Wonders Of Yunnan Travel

User profile: ludwig

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  • RegisteredJune 2, 2010
  • RegionChina
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  • RegisteredJune 2, 2010

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Forums > Travel Yunnan > Puzhehei to Guangnan county

The satellite image is from Google, but the road data is from OpenStreetMap.org — Google has not been updating their maps for China for years now, as they have no mapping partner in China anymore.

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Forums > Travel Yunnan > bus to Menglian

Both busses will arrive sometime the next morning, I would estimate the travel time to be 12-15 hours: about 6-8 hours to Puer (Simao, all expressway), then another 4-5 to Lancang (a smaller road with not much traffic), and another 2 to Menglian (another smaller road, plus the bus might stop in Lancang for breakfast). Sleeper busses sometimes take their time, but you should be there before noon the next day.

If you wanted to travel faster, take a plane to Simao (can be pretty cheap), then a bus from there. If you took a morning flight, you could be in Menglian in the evening.

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Forums > Travel Yunnan > bus to Menglian

Menglian is one of the furthest destinations from Kunming and one of the few county towns that does not have a day bus to Kunming, however AFAIK there are two sleeper busses a day from the southern station, one leaving around 3pm, the other around 6pm.

Photos of the time tables from the southern station at www.yunnanexplorer.com/transport/station/kunming-south/

Best to buy tickets in advance from one of the ticket agents in the city center, but if you do not have time for this, just head down to the southern station which is a long way from central Kunming. Should the busses be sold out, you can also travel to Lancang 澜沧 which is only one hour from Menglian and connections are easy.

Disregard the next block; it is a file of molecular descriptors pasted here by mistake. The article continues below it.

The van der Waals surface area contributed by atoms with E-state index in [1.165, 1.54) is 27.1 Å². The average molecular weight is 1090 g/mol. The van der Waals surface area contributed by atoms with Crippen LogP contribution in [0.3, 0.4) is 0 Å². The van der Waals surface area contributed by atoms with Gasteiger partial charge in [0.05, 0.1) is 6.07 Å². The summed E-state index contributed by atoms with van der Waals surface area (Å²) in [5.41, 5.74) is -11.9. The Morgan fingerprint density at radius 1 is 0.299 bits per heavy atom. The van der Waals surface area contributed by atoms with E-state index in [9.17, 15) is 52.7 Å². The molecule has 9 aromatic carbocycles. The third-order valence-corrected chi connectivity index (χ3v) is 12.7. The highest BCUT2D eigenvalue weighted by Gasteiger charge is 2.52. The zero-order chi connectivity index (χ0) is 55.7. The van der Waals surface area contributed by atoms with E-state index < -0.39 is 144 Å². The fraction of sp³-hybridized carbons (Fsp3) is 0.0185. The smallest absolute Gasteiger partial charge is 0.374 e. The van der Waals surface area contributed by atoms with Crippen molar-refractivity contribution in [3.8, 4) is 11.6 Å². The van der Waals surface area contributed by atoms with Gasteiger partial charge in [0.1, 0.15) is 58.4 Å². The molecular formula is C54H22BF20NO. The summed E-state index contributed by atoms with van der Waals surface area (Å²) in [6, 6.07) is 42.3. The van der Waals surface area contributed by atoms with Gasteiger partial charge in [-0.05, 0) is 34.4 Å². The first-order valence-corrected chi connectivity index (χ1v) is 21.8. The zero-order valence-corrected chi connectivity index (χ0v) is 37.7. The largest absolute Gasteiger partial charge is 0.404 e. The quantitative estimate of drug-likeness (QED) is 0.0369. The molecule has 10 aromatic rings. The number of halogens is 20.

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Forums > Travel Yunnan > New Jim Goodman Book

Jim Goodman, the veteran researcher and writer who was recently featured on GoKM, has just published another book, this time on the people of the Red River area, called "The Terrace Builders: the Hani and their Neighbors in Yunnan's Ailao Mountains".

Available for the Kindle: www.amazon.com/[...]

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Comments

I was at the site a few years ago, then it was a sparsely forrested hill surrounded by southern Kunming's growing construction. Apart from the Flying Tigers marker there were a number of newer Chinese tombs (the coffin part is more likely from one of the newer graves). Some people were up there for picnics, leaving the usual rubbish.

Finding the Flying Tigers marker set in 2008 is not too difficult. We took a taxi down to the old 贵昆路 to 普照村. Then with a little help from a local we turned east, crossed the railway line and scrambled up a dirt track to the top of the hill. There seemed to be better access from the other side.

A link to a map showing the location: www.yunnanexplorer.com/[...]